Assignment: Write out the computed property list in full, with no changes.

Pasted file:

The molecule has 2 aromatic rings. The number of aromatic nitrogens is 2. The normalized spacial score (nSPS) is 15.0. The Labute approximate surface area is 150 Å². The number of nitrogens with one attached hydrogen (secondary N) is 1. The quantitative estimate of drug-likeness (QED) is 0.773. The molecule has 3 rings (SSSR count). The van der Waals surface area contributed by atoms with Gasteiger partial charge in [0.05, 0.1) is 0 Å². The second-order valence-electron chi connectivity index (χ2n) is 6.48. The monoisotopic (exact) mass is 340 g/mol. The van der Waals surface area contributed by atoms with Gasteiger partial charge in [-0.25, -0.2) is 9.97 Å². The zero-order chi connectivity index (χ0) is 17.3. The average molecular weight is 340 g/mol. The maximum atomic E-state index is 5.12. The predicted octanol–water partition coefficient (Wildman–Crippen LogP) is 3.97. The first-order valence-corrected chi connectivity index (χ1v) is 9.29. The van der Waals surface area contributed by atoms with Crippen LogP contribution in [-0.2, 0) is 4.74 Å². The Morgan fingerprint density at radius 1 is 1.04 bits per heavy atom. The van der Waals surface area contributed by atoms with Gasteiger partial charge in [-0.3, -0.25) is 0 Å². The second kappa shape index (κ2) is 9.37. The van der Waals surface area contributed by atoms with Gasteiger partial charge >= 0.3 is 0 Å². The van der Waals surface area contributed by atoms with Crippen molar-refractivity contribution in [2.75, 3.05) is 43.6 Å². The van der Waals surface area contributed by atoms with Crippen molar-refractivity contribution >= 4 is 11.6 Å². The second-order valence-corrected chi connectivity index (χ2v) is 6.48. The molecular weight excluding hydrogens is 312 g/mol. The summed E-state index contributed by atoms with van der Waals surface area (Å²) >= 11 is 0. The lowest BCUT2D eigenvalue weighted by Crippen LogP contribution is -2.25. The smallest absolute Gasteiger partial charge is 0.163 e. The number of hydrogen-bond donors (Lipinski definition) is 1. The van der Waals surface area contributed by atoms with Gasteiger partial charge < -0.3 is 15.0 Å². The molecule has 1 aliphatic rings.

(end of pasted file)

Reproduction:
The molecule has 2 aromatic rings. The number of aromatic nitrogens is 2. The normalized spacial score (nSPS) is 15.0. The Labute approximate surface area is 150 Å². The number of nitrogens with one attached hydrogen (secondary N) is 1. The quantitative estimate of drug-likeness (QED) is 0.773. The molecule has 3 rings (SSSR count). The van der Waals surface area contributed by atoms with Gasteiger partial charge in [0.05, 0.1) is 0 Å². The second-order valence-electron chi connectivity index (χ2n) is 6.48. The monoisotopic (exact) mass is 340 g/mol. The van der Waals surface area contributed by atoms with Gasteiger partial charge in [-0.25, -0.2) is 9.97 Å². The zero-order chi connectivity index (χ0) is 17.3. The average molecular weight is 340 g/mol. The maximum atomic E-state index is 5.12. The predicted octanol–water partition coefficient (Wildman–Crippen LogP) is 3.97. The first-order valence-corrected chi connectivity index (χ1v) is 9.29. The van der Waals surface area contributed by atoms with Crippen LogP contribution in [-0.2, 0) is 4.74 Å². The Morgan fingerprint density at radius 1 is 1.04 bits per heavy atom. The van der Waals surface area contributed by atoms with Gasteiger partial charge in [-0.3, -0.25) is 0 Å². The second kappa shape index (κ2) is 9.37. The van der Waals surface area contributed by atoms with Gasteiger partial charge >= 0.3 is 0 Å². The van der Waals surface area contributed by atoms with Crippen molar-refractivity contribution in [2.75, 3.05) is 43.6 Å². The van der Waals surface area contributed by atoms with Crippen molar-refractivity contribution >= 4 is 11.6 Å². The second-order valence-corrected chi connectivity index (χ2v) is 6.48. The molecular weight excluding hydrogens is 312 g/mol. The summed E-state index contributed by atoms with van der Waals surface area (Å²) >= 11 is 0. The lowest BCUT2D eigenvalue weighted by Crippen LogP contribution is -2.25. The smallest absolute Gasteiger partial charge is 0.163 e. The number of hydrogen-bond donors (Lipinski definition) is 1. The van der Waals surface area contributed by atoms with Gasteiger partial charge < -0.3 is 15.0 Å². The molecule has 1 aliphatic rings.